We are currently deciding on colours for the exterior of our home and it is dragging on!! We live in rural NSW (on acreage)- Northern Tablelands and have a home that looks more like a Queenslander. It has verandahs around 3/4 of the house and sun on the rest. I am getting myself very confused over colours and input from family and friends. I personally would like a whitish colour on the weatherboards and a vivid white on the railings, trims, fascia, gutters and ceiling. I have tried lots of different colours from Highland Meadow, Shale Grey, Hog Bristle, Raw Cashew Nut, Antique White and others and now have 1/4 strength white cloak and 1/2 strength Miller Mood to try. I think I have tried about 10 different colours to date and my house is beginning to look very rainbowish:)

    I have found your information really helpful. I am wondering if 1/2 strength white cloak for the weatherboards with vivid white or maybe caspar white as suggested by you above for the trimmings. Would love some suggestions and I can send a photo of the house if needed.

    Thank you.

    Jane

    • Samantha Bacon says:

      Hi Jane Glad you are enjoying the blog. I think you might be better off with full strength in White Cloak outside. Even though much of the house isn’t in direct sun I think this is light enough as the weatherboards will create a bit of shadow but also harbour spiders webs and dirt from being in the countryside and I feel you need something with just a little more depth. Miller Mood will look too blue and I really think anything lighter than full strength White Cloak will be too light. Your Vivid White trims will look great next to this on the walls – again very white but it is a lovely look. Your house sounds beautiful – I hope you like the colours when it’s completed. Samantha

  2. Taylor Hicken says:

    I think it’d be fun to have a bright purple door, but it probably wouldn’t work for my home. My husband and I have been talking about putting in a pathway for our backyard. I’ll have to see if we can get a hold of a professional to work with us on the project.

    • Samantha Bacon says:

      Hi Taylor I think it would be fun too! My advice would be to go with a rich purple – colours that have a touch of grey and a little more depth work best on exteriors, although you will need to consider the light that your house receives. Have you read my post on what your front door says about you? This is a bit of fun to see if you personality matches your door colour! Perhaps a local designer could help you to ensure your entrance and pathways all work together – good luck! Samantha

  3. Katie says:

    I have a front garden gate that opens to a grave led courtyard with teak bench, seasonal pillows, beautiful potted plants and flowers. The front walk and porch is cobble stone. I have a beautiful wide dark wood door with vintage speakeasy and gorgeous door hardware. On the porch is an old iron bench I found in Santa Barbara that my husband had sandblasted and powder coated. He also installed a nice porch light fixture as well as landscape and walkway led lighting. I get so many compliments. We are getting ready to list our home for sell and I am hoping that it helps make the home sell. Thank you for the tips. I hope to make my next home just as welcoming.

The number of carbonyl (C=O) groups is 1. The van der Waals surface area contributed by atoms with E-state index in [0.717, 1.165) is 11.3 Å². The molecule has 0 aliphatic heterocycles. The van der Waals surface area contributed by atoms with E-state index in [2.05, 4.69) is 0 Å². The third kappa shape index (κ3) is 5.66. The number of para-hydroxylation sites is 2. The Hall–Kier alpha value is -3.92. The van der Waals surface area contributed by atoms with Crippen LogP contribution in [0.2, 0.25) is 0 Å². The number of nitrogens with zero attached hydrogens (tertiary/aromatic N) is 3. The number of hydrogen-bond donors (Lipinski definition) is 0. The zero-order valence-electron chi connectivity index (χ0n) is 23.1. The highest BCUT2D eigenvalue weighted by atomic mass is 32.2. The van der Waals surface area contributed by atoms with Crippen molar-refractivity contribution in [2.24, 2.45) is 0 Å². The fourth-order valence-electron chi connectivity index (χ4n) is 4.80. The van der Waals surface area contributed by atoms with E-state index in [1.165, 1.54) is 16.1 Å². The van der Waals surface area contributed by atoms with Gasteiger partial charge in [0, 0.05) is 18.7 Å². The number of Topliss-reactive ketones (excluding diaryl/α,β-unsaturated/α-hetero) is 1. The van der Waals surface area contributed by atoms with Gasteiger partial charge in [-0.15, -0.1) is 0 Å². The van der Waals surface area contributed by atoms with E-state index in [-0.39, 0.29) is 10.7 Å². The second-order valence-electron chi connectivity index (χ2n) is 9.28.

• Samantha Bacon says:

      Hi Katie it sounds gorgeous and you have clearly put a lot of thought and energy into your project. I hope that you have great success with the sale of your home and find another one soon to work your magic on Samantha x

  4. Tamara says:

    I have a corner block. The back yard is enclosed in a large white picket fence. The house is white weatherboard. Ita a 1950 house. The front is exposed. Would you recommend keeping with the white picket fence but on a smaller height or contrast with a wooden slat fence. Not sure to modernise or keep with the charm idea.

    • Samantha Bacon says:

      Hi Tamara my feeling is to keep the front in the same style as the back but on a smaller scale – I think you have to pick one look for your house and stay with it or it may look half completed. Samantha

  5. Dana says:

    Hi,

    In the first image Tripscout blogspot there is a sign on the side of the front door and it looks like a butterfly Fleur de lis. Do you have a source for this sign? I love it!

  6. Rachel Frampton says:

    If I were to improve my home’s curb appeal, I would make sure to hire an asphalt paving contractor that will help beautify its driveway. Thank you for sharing here as well the importance of keeping the garden look neat. It’s also a good thing that you clarified here the advantage of adding a fence in it.

  7. Yvonne Peterson says:

    Hi Samantha, love your website and suggestions particularly related to coastal styling. I am interested in your opinions regarding painting a front door in a dark colour. News to me, when we signed up to our new build contract we were told that the door supplier doesn’t cover damage or insure the door if painted in a ‘dark’ colour. Have you heard this or am I being fed nonsense?? Thanks, Yvonne.

    • Samantha Bacon says:

      Hi Yvonne you’re not being fed nonsense – this is unfortunately true. Dark colours can make the door warp if it gets a lot of sun and I have seen this happen. Generally it is fine if the door is mostly in shade but if it does get a lot of full sun this is a problem. I have clients who have taken their chances knowing that the door will not be under warranty. They have judged that the door is facing south, or in a portico, and have said they are happy to replace if necessary. Hope this helps! Samantha